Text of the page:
Bavencio-Inlyta Combination Shows Promise Across Subtypes of Renal Cell Carcinoma
Kristie L. Kahl
Frontline use of Bavencio (avelumab) plus Inlyta (axitinib) reduced the risk of disease progression or death by 31 percent compared with the standard of care in patients with advanced renal cell carcinoma (RCC), according to an interim analysis of the JAVELIN Renal 101 trial.
Results, which were published recently in the New England Journal of Medicine, showed that the regimen extended median progression-free survival – or the length of time during and after treatment that a patient lives with the disease but it does not get worse – by more than five months (13.8 months vs. 8.4 months) compared with Sutent (sunitinib) as a first-line treatment for patients with advanced RCC (the most common form of kidney cancer), irrespective of PD-L1 expression.
Moreover, the objective response rate was doubled with the combination (51.4 percent vs. 25.7 percent) compared with Sutent. Of note, the study is ongoing and continues to evaluate overall survival.
"There is a significant need for patients with advanced RCC to prolong the time until the disease worsens beyond what tyrosine kinase inhibitors alone offer," principal investigator Robert J. Motzer, M.D., Jack and Dorothy Byrne Chair in Clinical Oncology at Memorial Sloan Kettering Cancer Center in New York City, said in a press release. "The magnitude and consistency of (progression-free survival) and response rates seen thus far across populations in the JAVELIN Renal 101 study suggest that many different types of patients, including those with a favorable prognosis, could potentially derive benefit from this particular combination."
A previous single-group, phase 1b trial of Bavencio plus Inlyta showed promising results in patients with advanced RCC. Therefore, in this phase 3 pivotal trial, the researchers compared the combination regimen with Sutent, in hopes that it would improve outcomes among patients who were previously untreated for the disease.
In total, 886 patients were randomized one-to-one, to receive Bavencio intravenously every two weeks plus Inlyta orally twice daily (442 patients) or Sutent orally once daily for four weeks (444 patients). The primary endpoints of the study are progression-free and overall survival in patients with PD-L1-positive tumors. The researchers are also evaluating progression-free survival in the overall population, objective response rate and safety.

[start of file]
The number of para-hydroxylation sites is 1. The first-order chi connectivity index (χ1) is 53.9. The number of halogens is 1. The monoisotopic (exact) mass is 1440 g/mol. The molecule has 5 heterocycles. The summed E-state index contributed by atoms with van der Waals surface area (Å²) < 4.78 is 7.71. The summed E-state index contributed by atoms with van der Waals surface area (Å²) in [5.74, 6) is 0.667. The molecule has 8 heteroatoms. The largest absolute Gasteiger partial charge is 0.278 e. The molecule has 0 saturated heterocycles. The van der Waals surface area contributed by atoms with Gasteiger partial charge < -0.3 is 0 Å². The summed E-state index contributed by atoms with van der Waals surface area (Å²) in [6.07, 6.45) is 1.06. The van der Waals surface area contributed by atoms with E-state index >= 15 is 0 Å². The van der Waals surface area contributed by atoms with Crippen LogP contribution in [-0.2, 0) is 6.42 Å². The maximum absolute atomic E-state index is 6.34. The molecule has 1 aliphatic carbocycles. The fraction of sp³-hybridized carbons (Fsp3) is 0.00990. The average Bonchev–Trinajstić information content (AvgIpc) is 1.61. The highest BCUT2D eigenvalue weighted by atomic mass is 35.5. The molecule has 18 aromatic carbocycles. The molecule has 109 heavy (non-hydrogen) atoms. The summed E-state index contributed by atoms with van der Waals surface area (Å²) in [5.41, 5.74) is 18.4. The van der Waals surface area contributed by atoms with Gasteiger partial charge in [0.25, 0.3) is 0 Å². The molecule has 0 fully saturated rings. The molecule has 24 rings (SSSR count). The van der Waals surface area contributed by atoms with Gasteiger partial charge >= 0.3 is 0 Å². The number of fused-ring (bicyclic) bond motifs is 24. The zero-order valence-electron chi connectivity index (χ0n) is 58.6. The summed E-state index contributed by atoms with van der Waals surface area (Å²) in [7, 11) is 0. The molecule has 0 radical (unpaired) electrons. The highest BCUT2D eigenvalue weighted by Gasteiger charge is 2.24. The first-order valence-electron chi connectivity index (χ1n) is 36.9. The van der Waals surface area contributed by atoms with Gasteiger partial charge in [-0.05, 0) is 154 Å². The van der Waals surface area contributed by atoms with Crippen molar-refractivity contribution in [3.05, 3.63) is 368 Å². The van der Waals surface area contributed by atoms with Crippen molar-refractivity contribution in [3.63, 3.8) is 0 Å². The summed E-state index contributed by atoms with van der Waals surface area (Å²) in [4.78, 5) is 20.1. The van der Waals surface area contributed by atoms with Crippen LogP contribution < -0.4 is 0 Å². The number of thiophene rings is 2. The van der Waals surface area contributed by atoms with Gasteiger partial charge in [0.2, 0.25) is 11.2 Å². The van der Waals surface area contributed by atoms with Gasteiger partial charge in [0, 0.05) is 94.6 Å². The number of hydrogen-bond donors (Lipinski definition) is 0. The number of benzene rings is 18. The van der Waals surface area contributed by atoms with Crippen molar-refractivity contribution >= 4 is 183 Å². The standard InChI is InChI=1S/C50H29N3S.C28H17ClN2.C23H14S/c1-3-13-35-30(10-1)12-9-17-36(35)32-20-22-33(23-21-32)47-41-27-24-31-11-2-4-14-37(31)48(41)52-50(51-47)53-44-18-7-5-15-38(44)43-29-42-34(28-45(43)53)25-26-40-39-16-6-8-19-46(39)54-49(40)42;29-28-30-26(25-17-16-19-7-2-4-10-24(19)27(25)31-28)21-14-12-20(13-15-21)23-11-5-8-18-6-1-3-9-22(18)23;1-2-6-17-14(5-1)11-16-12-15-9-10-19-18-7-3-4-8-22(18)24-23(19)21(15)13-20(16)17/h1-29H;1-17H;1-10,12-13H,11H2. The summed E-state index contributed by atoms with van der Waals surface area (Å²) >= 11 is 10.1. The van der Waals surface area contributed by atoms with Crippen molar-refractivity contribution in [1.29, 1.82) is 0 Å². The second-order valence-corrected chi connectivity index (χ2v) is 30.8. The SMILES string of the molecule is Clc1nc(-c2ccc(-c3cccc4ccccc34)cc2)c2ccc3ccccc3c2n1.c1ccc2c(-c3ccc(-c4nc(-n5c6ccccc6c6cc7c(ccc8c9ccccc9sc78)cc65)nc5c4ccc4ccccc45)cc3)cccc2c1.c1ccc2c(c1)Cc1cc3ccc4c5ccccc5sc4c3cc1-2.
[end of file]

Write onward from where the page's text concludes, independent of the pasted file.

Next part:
In addition, data recently presented at the 2019 Genitourinary Cancers Symposium in February showed that progression-free survival and objective response rates were consistent across patient subgroups. “What we found is that, independent of (high-risk) groups, the combination works in those with favorable, intermediate and poor prognoses,” senior and corresponding author Toni K. Choueiri, M.D., director of the Lank Center for Genitourinary Oncology at Dana-Farber in Boston, said in an interview with CURE. “We also found that responses are independent of responses taken by investigator assessment or by independent review. We looked at patients with prior nephrectomy, patients who smoked, patients with low BMI, and it seems that those results are consistent all around.”
Among the 560 patients with PD-L1-positive tumors (63.2 percent), the median progression-free survival was 13.8 months with the combination regimen, compared with 7.2 months with Sutent; and the objective response rates were 55.2 percent and 25.5 percent, respectively.
At a median follow-up for overall survival of 11.6 months and 10.7 months in the combination and Sutent groups, 37 patients and 44 patients had died, respectively. In total, 99.5 percent of patients in the Bavencio/Inlyta arm and 99.3 percent of those in the Sutent arm experienced side effects, which were only grade 3 or higher in 71.2 percent and 71.5 percent, respectively.
The most common treatment-related side effects in the Bavencia/Inlyta arm included hypertension (25.6 percent), diarrhea (6.7 percent), increased alanine aminotransferase level (6.0 percent) and hand–foot syndrome (5.8 percent).
Of note, there were fewer discontinuations due to side effects that occurred during treatment with the combination, compared with Sutent (7.6 percent vs. 13.4 percent).